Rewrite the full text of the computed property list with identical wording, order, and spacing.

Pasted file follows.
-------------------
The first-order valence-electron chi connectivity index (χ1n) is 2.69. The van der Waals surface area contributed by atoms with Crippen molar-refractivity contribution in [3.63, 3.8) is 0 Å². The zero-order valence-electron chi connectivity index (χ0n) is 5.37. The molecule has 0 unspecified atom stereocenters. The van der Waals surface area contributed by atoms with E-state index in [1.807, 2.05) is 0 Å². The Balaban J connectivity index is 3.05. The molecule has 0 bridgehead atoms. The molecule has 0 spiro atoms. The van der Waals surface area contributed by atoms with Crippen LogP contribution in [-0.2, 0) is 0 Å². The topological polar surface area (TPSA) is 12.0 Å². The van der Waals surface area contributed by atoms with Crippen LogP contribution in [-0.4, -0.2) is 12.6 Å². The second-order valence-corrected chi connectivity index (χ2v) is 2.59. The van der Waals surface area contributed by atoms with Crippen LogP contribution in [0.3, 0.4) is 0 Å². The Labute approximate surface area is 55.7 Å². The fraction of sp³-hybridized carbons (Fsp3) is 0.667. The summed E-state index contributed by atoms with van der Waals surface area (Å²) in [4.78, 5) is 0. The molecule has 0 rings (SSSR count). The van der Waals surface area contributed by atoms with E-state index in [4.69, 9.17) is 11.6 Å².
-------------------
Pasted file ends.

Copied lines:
The first-order valence-electron chi connectivity index (χ1n) is 2.69. The van der Waals surface area contributed by atoms with Crippen molar-refractivity contribution in [3.63, 3.8) is 0 Å². The zero-order valence-electron chi connectivity index (χ0n) is 5.37. The molecule has 0 unspecified atom stereocenters. The van der Waals surface area contributed by atoms with E-state index in [1.807, 2.05) is 0 Å². The Balaban J connectivity index is 3.05. The molecule has 0 bridgehead atoms. The molecule has 0 spiro atoms. The van der Waals surface area contributed by atoms with Crippen LogP contribution in [-0.2, 0) is 0 Å². The topological polar surface area (TPSA) is 12.0 Å². The van der Waals surface area contributed by atoms with Crippen LogP contribution in [-0.4, -0.2) is 12.6 Å². The second-order valence-corrected chi connectivity index (χ2v) is 2.59. The van der Waals surface area contributed by atoms with Crippen LogP contribution in [0.3, 0.4) is 0 Å². The Labute approximate surface area is 55.7 Å². The fraction of sp³-hybridized carbons (Fsp3) is 0.667. The summed E-state index contributed by atoms with van der Waals surface area (Å²) in [4.78, 5) is 0. The molecule has 0 rings (SSSR count). The van der Waals surface area contributed by atoms with E-state index in [4.69, 9.17) is 11.6 Å².